It was a bittersweet day at the Organ Pavillion in Balboa Park.
In light to moderate rain, strangers carried single stemmed sunflowers. Children passed out orange wristbands with the “Chelsea's Light Foundation” printed on them.
And then, as if on cue, the sun came out.
Governor Arnold Schwarzenegger signed Chelsea's Law, the legislation named after murdered San Diego teen Chelsea King. The law, in part, will enact a one-strike, life without parole sentencing option for the most dangerous sexual offenders. Because of a special emergency provision, the law will go into effect immediately.
"Today is a day to celebrate your support and passion and to let you know you helped Chelsea achieve her goal of changing the world," said Kelly King, Chelsea's mother, who wore a bright yellow dress to the ceremony.
The King family, who earlier this year moved to Illinois, was present at the signing along with other state legislators, including the legislation's author, Assemblyman Nathan Fletcher.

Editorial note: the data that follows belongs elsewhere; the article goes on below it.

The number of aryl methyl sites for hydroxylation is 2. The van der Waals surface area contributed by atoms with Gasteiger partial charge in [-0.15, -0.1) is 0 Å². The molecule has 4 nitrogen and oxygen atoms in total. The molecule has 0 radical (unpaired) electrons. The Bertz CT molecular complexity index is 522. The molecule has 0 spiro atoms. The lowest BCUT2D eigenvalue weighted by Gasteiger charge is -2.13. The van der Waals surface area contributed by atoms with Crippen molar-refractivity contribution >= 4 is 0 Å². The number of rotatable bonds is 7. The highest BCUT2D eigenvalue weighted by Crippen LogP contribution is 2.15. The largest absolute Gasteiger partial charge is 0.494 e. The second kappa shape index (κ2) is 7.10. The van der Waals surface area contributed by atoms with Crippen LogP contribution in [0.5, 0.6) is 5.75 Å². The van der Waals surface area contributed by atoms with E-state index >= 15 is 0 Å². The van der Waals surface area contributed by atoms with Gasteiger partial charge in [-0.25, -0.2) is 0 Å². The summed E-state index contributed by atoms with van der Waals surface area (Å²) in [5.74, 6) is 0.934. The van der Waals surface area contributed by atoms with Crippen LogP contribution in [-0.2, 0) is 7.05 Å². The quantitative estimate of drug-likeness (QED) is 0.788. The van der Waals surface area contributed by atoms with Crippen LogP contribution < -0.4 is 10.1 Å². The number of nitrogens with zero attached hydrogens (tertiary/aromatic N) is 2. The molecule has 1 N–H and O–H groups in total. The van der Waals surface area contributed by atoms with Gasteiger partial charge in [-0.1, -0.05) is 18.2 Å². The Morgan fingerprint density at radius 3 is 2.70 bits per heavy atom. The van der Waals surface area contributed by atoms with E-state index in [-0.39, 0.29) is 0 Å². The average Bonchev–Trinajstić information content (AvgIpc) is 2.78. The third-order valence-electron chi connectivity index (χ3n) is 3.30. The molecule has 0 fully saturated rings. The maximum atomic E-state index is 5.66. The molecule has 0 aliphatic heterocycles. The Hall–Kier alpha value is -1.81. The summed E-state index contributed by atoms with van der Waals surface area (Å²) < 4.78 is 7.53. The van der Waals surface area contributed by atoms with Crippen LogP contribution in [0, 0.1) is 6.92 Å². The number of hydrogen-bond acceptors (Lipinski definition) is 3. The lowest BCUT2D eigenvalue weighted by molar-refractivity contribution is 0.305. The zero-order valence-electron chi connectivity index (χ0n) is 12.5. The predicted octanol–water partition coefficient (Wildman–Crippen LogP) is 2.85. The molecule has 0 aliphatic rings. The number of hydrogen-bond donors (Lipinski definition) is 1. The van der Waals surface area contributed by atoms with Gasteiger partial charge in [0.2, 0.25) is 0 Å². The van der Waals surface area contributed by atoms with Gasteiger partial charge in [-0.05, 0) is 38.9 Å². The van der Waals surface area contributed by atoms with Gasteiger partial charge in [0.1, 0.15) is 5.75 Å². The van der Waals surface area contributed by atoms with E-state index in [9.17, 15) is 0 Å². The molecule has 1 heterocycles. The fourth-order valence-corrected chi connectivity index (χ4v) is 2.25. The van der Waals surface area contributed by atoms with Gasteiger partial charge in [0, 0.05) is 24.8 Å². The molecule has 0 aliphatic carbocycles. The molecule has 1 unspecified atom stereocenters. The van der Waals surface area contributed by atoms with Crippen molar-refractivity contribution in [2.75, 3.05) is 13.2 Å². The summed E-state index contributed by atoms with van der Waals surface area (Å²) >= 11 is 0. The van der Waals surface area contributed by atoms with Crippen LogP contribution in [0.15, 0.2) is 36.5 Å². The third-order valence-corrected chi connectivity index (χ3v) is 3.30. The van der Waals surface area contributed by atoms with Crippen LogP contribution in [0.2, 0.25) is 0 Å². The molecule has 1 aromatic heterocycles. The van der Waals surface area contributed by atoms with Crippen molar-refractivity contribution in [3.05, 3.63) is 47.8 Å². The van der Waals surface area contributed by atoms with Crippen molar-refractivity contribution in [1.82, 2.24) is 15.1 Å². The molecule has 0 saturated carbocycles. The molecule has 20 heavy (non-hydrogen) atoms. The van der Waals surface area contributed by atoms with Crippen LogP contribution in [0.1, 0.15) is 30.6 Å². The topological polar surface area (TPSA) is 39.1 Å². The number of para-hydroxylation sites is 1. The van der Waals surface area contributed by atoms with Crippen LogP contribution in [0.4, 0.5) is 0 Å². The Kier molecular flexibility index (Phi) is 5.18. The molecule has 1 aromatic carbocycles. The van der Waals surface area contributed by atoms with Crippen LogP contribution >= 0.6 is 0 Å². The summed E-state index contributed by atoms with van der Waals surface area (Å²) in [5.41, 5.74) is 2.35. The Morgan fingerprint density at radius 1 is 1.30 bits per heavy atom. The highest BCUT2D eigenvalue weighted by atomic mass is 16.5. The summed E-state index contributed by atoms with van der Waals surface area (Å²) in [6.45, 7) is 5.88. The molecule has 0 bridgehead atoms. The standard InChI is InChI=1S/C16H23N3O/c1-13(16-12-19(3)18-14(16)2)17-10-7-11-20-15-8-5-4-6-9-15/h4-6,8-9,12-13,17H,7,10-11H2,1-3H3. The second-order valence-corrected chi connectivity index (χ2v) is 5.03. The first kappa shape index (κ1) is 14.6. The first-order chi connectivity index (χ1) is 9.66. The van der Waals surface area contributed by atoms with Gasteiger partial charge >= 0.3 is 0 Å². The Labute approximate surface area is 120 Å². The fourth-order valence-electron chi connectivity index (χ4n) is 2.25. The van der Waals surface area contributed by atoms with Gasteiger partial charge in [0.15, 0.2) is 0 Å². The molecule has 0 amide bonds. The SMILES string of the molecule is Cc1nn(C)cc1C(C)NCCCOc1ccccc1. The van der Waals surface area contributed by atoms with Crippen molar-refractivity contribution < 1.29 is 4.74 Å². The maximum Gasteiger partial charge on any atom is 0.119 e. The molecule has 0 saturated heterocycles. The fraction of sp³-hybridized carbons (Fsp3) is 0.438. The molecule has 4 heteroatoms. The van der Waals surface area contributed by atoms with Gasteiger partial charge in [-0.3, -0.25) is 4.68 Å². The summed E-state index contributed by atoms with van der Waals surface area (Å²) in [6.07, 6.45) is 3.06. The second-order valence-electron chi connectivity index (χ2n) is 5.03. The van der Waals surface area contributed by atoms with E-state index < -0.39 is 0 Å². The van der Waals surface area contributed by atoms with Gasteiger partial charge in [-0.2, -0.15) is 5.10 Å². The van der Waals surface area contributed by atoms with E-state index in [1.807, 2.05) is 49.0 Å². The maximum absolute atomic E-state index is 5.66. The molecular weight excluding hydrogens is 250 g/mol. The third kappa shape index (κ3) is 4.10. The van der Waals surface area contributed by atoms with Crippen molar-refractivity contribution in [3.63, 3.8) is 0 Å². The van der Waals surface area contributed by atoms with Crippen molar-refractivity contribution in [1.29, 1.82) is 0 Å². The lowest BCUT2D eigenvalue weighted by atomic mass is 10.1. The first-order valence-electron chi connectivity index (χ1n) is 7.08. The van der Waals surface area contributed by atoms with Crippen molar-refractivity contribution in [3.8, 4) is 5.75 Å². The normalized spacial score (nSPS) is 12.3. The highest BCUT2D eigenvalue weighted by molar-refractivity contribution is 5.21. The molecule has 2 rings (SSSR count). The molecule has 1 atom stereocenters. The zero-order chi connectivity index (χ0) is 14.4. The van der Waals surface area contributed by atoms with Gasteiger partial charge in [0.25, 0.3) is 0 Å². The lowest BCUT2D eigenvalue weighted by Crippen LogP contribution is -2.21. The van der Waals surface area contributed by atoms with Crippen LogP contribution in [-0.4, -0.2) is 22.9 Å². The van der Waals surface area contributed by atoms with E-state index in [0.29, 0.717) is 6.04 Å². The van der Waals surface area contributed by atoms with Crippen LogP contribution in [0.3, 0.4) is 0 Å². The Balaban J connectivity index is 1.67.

During the ceremony, Fletcher recounted his first meetings with the King family and a conversation he had with Chelsea's father Brent King.
"I remember Brent saying 'you have no idea the power of my daughter. She is absolutely capable of anything'," said Fletcher, who at the signing turned to King and said, "today, you are right,"
"Because of Chelsea, everyone has joined together to solve a serious problem in our state," said Schwarzenegger. "I hope it offers some comfort to all of you here today. My heart goes out to you."
Chelsea's law will also increase sentences for forcible sex crimes, increase parole terms for those who target children under the age of 14, including lifetime parole, restrict sex offenders from entering parks, require sex offenders' risk assessment scores be made public through the Megan's Law website and revise California's mentally disordered offenders law.
At the signing, Schwarzenegger also announced his intent to sign three measures sponsored, in part, by Moe Dubois, the father of murder teen Amber Dubois. Those measures would enhance law enforcement training and response, statewide coordination and data sharing when children go missing.